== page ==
"It means we're going to have to make sure we cut unnecessary spending," he said. "It's going to mean that we maintain economic growth and we should not raise taxes."--President George W. Bush, speech of September 16, 2005.
"Who shall watch the watchmen?"--Juvenal
This fellow Juvenal was a Roman poet and satirist. He felt his lived in a Rome that had outlived its glory. He was right, as it happened, if by glory we mean imperialism and cultural dominance. he was also right, perhaps, if by glory we mean "admirable impact". I'll leave that to others to debate. In one of his well-known aphorisms, which, incredibly for a poet, has survived the centuries, he expressed concern about how the Roman people, once the commanders of legions, now fixated on bread and circus.
I think that one thing that troubles me in the recent few weeks is that idea that one can do whatever one pleases without cost. We cut taxes in wartime. We watch a storm obliterate one of our major cities, and much of its surrounding region, and we imagine that the cost of its reconstruction need not affect our tax rollbacks.
I think what troubles me the most about our current political situation is the sheer short-sightedness which attends so many major policy decisions, by both parties, on a nearly bipartisan basis. We have had highlighted for us this year, punctuated by the storm, that the time is well past nigh that we must begin the research and
implementation of a program to switch our country to one of the various alternative fuel options. Yet after several administrations, we lack an energy policy which will spend the time and money to accomplish this.
We need a Manhattan Project, and we get a lot of scat singing which reminds me of the Manhattan Transfer.
Yet as this country and China fail to address the same issue in each of our economies, the day when a hard economic rain is going to fall is not only near, but the clouds are nearly overhead.
I'm troubled by short-term thinking. I'm troubled by the notion that things don't have trade-offs, that things lack costs. If you criminalize more things, for example, then you must also build more prisons, and divert resources from other pressing needs. If you fail to treat the drug problem with solutions in addition to expensive incarceration, then the cost on the health care and social system from the drug problem becomes overwhelming. If you create a health care system in which a significant portion of the lower and middle classes cannot have health care, you impose a tax upon everyone else in the form of increased hospital and medical costs to the payor customers to cope with the inefficient provision of services to the uninsured. If AIDS is ravishing the African continent, then the trade monopolies you give to pharmaceutical companies upon intellectual property must be attuned carefully, or a whirlwind of already-collapsed economies will be reaped with what may be chaotic results.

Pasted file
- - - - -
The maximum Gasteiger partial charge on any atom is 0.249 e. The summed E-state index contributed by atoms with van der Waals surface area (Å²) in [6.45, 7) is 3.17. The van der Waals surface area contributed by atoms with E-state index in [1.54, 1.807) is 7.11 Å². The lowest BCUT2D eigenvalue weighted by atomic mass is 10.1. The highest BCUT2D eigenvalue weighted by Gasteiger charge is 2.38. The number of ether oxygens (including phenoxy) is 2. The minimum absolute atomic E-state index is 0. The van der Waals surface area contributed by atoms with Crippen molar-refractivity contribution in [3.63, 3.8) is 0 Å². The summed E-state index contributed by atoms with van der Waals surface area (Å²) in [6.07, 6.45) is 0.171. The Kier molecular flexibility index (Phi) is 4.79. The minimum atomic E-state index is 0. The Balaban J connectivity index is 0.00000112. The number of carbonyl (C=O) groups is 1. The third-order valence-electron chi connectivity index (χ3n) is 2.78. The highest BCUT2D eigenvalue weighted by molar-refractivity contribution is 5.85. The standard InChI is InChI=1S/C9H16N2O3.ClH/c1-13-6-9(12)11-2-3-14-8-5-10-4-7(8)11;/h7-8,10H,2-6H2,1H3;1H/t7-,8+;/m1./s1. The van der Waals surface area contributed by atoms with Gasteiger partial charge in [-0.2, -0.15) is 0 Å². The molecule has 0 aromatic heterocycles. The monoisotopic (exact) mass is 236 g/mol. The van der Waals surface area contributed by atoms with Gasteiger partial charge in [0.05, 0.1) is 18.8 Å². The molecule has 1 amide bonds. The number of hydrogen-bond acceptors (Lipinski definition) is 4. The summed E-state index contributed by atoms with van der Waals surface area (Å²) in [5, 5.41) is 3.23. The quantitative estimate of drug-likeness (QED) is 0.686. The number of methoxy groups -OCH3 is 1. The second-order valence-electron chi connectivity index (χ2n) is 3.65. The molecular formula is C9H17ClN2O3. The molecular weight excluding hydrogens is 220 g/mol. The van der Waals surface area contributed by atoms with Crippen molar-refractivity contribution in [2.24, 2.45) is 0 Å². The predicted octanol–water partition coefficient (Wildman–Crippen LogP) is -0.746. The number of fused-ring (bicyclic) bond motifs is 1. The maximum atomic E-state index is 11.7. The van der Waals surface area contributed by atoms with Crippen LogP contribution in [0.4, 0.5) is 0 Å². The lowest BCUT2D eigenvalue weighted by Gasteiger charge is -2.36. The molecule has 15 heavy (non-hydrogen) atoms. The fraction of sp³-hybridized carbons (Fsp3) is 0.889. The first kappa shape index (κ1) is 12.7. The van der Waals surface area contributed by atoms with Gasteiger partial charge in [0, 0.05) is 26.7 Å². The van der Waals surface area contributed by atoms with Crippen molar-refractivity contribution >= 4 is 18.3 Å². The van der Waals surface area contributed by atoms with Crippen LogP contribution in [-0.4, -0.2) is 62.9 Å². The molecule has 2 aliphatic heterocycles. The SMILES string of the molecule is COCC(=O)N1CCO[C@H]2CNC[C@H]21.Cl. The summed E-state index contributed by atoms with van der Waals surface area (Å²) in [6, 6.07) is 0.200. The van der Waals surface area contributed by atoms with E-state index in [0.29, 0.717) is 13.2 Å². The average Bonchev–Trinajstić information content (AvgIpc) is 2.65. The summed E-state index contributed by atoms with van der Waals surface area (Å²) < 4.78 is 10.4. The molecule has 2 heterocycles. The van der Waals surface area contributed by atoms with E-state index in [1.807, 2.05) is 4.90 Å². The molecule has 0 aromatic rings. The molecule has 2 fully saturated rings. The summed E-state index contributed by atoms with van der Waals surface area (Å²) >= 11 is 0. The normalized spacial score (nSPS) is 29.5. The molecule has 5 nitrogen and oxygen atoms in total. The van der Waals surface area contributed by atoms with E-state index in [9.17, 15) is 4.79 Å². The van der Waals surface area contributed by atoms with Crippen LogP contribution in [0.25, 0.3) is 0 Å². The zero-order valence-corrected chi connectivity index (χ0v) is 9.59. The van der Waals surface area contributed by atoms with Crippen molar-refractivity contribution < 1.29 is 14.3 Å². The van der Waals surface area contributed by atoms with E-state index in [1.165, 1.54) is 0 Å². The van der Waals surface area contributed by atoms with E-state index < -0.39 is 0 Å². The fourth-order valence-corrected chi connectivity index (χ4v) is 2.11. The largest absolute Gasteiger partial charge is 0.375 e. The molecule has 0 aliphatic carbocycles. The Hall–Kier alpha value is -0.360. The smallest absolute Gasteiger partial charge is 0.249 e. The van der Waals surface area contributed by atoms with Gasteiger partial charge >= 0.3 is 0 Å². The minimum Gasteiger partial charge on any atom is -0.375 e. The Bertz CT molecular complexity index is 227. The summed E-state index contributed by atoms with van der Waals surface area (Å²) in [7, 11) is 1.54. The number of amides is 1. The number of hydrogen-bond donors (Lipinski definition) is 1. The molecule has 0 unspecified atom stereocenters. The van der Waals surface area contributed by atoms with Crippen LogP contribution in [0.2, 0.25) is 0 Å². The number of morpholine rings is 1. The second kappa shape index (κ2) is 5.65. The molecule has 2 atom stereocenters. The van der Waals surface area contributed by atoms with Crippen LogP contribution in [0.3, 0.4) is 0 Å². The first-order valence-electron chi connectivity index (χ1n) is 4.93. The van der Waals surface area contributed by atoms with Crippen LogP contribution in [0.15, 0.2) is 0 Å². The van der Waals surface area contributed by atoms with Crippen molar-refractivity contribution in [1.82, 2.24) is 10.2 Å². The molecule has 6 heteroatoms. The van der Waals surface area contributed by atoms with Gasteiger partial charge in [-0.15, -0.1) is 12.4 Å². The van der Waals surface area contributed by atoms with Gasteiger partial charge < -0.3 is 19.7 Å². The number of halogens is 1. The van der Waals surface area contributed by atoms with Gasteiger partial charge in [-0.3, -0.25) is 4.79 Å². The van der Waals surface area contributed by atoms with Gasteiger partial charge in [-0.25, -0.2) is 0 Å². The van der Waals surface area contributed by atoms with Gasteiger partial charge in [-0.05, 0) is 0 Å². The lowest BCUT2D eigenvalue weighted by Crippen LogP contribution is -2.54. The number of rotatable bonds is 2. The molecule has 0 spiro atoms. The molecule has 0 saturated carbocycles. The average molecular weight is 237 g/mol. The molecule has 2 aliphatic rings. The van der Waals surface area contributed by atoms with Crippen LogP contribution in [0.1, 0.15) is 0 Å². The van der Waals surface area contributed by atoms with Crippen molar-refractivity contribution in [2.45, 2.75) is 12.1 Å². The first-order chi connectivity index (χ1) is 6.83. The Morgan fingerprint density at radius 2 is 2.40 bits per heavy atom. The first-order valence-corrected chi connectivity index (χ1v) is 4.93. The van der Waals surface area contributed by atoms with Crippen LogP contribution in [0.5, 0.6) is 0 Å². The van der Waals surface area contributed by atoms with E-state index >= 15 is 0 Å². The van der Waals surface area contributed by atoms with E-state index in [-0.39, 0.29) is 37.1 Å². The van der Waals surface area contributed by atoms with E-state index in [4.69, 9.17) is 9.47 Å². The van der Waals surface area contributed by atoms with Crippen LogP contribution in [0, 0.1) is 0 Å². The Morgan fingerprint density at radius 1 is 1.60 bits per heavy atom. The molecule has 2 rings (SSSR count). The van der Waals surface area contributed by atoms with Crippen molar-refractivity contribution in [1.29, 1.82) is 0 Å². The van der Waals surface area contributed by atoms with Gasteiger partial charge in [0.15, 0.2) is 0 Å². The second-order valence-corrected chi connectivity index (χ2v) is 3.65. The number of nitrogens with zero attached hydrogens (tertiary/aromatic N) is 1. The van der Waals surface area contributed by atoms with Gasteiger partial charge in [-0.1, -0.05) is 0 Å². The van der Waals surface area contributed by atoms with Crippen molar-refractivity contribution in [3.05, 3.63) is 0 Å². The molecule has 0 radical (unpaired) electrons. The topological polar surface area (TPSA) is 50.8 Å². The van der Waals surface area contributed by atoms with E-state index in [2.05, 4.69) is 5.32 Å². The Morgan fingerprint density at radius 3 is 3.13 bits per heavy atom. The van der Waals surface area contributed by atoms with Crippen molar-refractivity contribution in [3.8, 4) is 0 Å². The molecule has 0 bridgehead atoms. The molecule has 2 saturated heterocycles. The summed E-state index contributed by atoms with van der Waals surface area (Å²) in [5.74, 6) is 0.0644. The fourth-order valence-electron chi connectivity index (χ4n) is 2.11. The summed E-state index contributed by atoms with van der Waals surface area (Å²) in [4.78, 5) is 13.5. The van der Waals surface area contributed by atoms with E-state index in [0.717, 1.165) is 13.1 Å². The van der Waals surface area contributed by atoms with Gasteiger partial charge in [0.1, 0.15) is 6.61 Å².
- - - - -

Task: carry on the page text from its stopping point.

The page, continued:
I'm a Democrat, so it would be tempting to say that "this is all the problem of the radical right". I have a few choice paragraphs disparagin gthe radical right that might fit another post, and in particular those fringe elements who, along with the Al Queda terrorist group, proclaimed the storms "God's will" in light of American sin. Yet the problems I observe exist whether Repuliblicans or Democrats are in office.
To me, New Orlans requires a Marshall Plan type reconstruction, which should involve both increased national debt (which for me, a kind of monetarist, is not an easy thing to admit) and some taxation increases. To me, the energy crisis requires a Manhattan Project type research focus, which will also cost money. So, for that matter, does AIDs in Africa.
I tend not to be impressed with cool phrases like:
"There is no way to imagine America without New Orleans, and this great city will rise again", if they really mean:
"There is no way to imagine America without New Orleans, and this great city will rise again, provided, of course, the rest of the American people do not have to pay more taxes or face other sacrifices".
It's a bit like the airlines. In 2001, the airline industry, bar three or so discount carriers, were within a decade of bankruptcy. Yet the "marquee carriers" could not alter their business plans to become more competitive.
When the September 11 tragedy burned all their short-term cash, the future suddenly became now. Virtually all of them failed, although we are just now seeing a few of the bankruptcies roll in.
Virtually anyone in August 2001 in the business community could predict that the marquee carrier business plan was fatally flawed, in just the same way that on July 31, 2005, virtually anyone with any knowledge of New Orleans could tell you that the levees would not withstand any major hurricane of 3 or higher, much less a 5.
Yet short-term thinking prevailed. The airlines kept on their misguided pricing ways, and New Orleans, the State of Louisiana and FEMA failed to have a proper plan for evacuation of those in the affected area. That's all covered ground, and I'm going to save my thoughts on the flood response itself for a future or never post. I instead see the flood recovery plans, like so many things, to be one more "short sighted scheme of slogans and painless efforts".